A week after the death of Mr Hammond, at about 9pm on Saturday, 24 November, the Dolphin was moored some distance away from the pier in Fremantle when Police Constable Gee noticed that there were sparks and flames coming from the vessel. It was on fire.

PC Gee immediately left and informed Mr Hammond and another man, Mr Bingay, volunteered to find Hugh and advise him of the escalating drama. In less than 15 minutes they were all back at the pier and Hugh, Mr Bingay and PC Hopkins of the Water Police (who had joined the party) set off in a boat towards the ship. Back on land, PC Gee alerted the neighbourhood by “vigorously blowing his whistle“.

After hearing the whistle (and perhaps seeing the fire for themselves) members of the public prepared their boats and headed out towards the Dolphin. While many people did so with the intention of helping to extinguish the fire, there were quite a few people who were more interested in having a sticky beak.

The night was as black as ink, dark clouds floated across the sky, and it was an exceedingly difficult matter to navigate a small boat amongst such a crowd. On nearing the steamer, however, it was found that the flames were towering above the funnel, and this acted as a brilliant illumination of the surrounding vessels. On every side were seen the small dingies, crowded with persons whose faces were lit up by the flames from the steamer, while near were larger crafts with their compeiment of spectators.

As Hugh, Mr Bingay and PC Hopkins reached halfway it seems they began to realise that the situation was dire and, from out on the water, they signalled to Mr Hammond that he should obtain additional help.

Reaching the Vessel

The fire alarm in Fremantle was raised and Messrs Hall, Gardey, Captain Newbold and 15 additional volunteers all quickly made their way to the jetty with the fire engine.


The Fremantle Fire Brigade in 1886

At hearing the sound of the fire alarm the people within the town of Fremantle entered into a heightened state of excitement. Residents poured out of their houses and headed straight to the jetty in order to view the commotion.

…an excited mob of men, women and children flocked down the jetty, yelling and shouting and tumbling over one another in their mad excitement to get near the scene of the conflagration…

The firemen arrived and waited a while on the jetty. News was received that the Dolphin may need to be scuttled and, being unable to do anything from their present situation, they returned to the station. Those attempting to fight the fire by way of buckets and pumps soon managed to get it under control but a broken pump resulted in the flames reigniting. Desperate, and wishing to save the Dolphin, the ship ‘Rescue’ (a rather fitting name) took control of her and towed her towards the jetty. The fire alarm was again sounded and at about 11:45pm (having once again responded to the call for help) the Fremantle Fire Brigade took their place on the jetty ready to take action as soon as the steamer came alongside it.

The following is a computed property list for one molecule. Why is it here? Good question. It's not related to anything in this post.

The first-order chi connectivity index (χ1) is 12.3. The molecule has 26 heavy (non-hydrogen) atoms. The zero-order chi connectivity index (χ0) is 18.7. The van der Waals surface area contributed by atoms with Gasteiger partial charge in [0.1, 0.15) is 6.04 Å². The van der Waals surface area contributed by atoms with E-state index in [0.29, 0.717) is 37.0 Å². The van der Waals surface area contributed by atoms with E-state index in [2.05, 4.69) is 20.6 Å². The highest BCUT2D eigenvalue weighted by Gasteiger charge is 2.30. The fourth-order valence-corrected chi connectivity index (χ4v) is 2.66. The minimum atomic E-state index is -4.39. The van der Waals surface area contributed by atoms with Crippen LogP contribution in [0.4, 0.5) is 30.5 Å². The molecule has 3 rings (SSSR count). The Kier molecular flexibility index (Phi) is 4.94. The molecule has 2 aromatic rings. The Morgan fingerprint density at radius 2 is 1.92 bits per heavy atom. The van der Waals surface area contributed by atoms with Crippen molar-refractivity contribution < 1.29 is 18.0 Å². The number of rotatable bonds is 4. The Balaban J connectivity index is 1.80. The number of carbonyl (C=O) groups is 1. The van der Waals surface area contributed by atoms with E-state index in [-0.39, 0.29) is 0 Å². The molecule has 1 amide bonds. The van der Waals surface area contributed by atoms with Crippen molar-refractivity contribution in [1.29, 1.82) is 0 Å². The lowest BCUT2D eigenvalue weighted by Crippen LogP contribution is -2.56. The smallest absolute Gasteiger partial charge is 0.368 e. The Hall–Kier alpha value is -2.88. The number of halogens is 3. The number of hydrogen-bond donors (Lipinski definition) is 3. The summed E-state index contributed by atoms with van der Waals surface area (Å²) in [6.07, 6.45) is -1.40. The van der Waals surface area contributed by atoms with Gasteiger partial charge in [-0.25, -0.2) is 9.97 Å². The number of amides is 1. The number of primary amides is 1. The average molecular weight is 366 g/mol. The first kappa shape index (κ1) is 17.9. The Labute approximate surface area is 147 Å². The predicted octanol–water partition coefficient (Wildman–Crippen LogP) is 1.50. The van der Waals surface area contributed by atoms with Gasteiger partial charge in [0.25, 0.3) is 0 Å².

Capt. Theakston immediately informed Capt. Newbold where the seat of the fire was and holes were cut through the deck, and for two hours fifty men were on the engine pumping, assisted by quite an army of buckets which, continued to pour water on the burning vessel till 1:45am, when the fire was declared to have been extinguished.

The fire had originated in the stoke hole and ignited from embers which weren’t completely extinguished when the crew left the ship. While the Dolphin was still salvageable, she had, nevertheless, suffered extensive damage. The decks and windows were destroyed as well as the lining and several planks on her port side. The wooden part of the engine room was partly destroyed and some of the iron (the ship was composite built – wooden planks on a metal frame) was twisted by the heat. Interestingly, The Daily News made mention that the clock in the engine room had its face burnt off and had stopped at 9:15pm. The fire had raged for over four hours.

While initially Hugh was praised in the papers for being one of the first on board and for working tirelessly to save the Dolphin, those conducting the Enquiry (held a few days later in the Fremantle Court) reached a different view.

…we consider that H. J. Theakston, master of the said steamer Dolphin, is highly to blame for leaving his vessel without an anchor-watch or seeing that the men did return to the ship at the time ordered, viz., 9 p.m.

He wasn’t jailed or fined but it was still terribly embarrassing. He also faced the prospect of being unemployed throughout the time it took to repair the Dolphin. This, however, did not take long.

By late January 1889, The West Australian reported that the Dolphin’s repairs had finally been completed and the steamer would soon return to active service with the first trip being an excursion to Rockingham.



Hugh is not listed as the Captain but as he shows up in the shipping lists in March 1889 and Captained the ship for another excursion (this time to Penguin Island) later that month, we can assume he still had his job. After April 1889, his connection with the Dolphin ceased.

His time as Master of the Dolphin had lasted a little over year and throughout that time two rather serious events occurred within the space of a week. It was not the best start to his time in Western Australia. Nevertheless, Hugh went on to Captain many other ships throughout the 1890s until 1902 when he tragically went down with the lugger ‘Katiga’ off the coast of Broome. The Dolphin, on the other hand, received a new Captain appointed by Symon, Hammond and Hubble and, by all appearances, continued to sail throughout the 1890s without great incident.